• The State of the Nation Address (SONA) reaffirmed the key economic policy objective of reviving fixed investment rates to place the economy on a sustainable faster economic growth path. Economic growth has stagnated at an average of below 2% for nearly a decade, but needs to be closer to the 3 – 5% mark in order for unemployment rates to recede from close to 30% presently, for poverty alleviation and for fiscal sustainability. The President emphasised the importance of collaboration between government, business and organised labour to aid effective implementation of infrastructure projects.
  • Restoring confidence through improved legislative and regulatory clarity and enhancing the ease of doing business is integral to a recovery in fixed investment by the private sector. The President noted the progress made over the last year in mining sector regulation. Going forward, policy areas to be addressed will include competition, the visa regime, the allocation of broadband spectrum and the submission of the National Health Insurance Bill to parliament.
  • However, uncertainty relating to property rights is likely to persist for now. Although the President reiterated that the land reform programme would be accelerated, and the intention remains for agricultural output to be increased and food security protected, the methodology of land expropriation without compensation was not detailed.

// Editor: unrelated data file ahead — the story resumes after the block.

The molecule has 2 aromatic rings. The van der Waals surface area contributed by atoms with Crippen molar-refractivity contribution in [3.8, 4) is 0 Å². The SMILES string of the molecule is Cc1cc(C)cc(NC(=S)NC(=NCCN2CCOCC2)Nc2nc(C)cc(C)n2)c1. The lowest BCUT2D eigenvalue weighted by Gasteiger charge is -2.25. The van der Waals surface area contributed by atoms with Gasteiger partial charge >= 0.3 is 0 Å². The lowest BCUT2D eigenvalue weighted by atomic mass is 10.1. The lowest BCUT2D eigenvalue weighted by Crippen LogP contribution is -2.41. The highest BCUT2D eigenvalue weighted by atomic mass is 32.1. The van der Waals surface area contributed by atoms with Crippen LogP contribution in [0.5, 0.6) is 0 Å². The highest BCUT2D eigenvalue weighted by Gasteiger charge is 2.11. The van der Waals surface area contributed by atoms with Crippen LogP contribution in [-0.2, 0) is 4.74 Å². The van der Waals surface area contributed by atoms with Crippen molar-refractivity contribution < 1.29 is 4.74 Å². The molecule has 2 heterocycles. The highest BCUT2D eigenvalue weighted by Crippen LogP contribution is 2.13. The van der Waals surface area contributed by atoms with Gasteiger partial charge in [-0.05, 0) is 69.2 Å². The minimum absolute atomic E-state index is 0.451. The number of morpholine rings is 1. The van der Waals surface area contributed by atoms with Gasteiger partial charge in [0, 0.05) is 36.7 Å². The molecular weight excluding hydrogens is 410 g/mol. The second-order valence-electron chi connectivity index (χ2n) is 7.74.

• The SONA outlined further steps to unwind state capture and deal with corruption in an effort to rebuild institutional strength.
  • In parallel to the existing efforts to strengthen governance at many of the state owned enterprises (SOEs), the SONA set out policy actions to shore up the weak financial position of Eskom in particular. These actions will include the unbundling of Eskom into separate entities of generation, transmission and distribution. The President affirmed that government will extend financial support to Eskom, although the quantum was not specified.
  • The forthcoming 2019 Budget (20th February 2019) will contain the details of the financial support extended to Eskom. The SONA did highlight the “need to safeguard our national fiscal framework” and “achieve a positive impact on our sovereign credit rating”. As such, the Budget is not expected to show further fiscal slippage versus the 2018 Medium Term Budget Policy Statement.
  • The President announced that the national and provincial elections will take place on the 8th May 2019. As 2019 is an election year, there will be a second State of the Nation Address. In prior years this usually occurred in the month of June.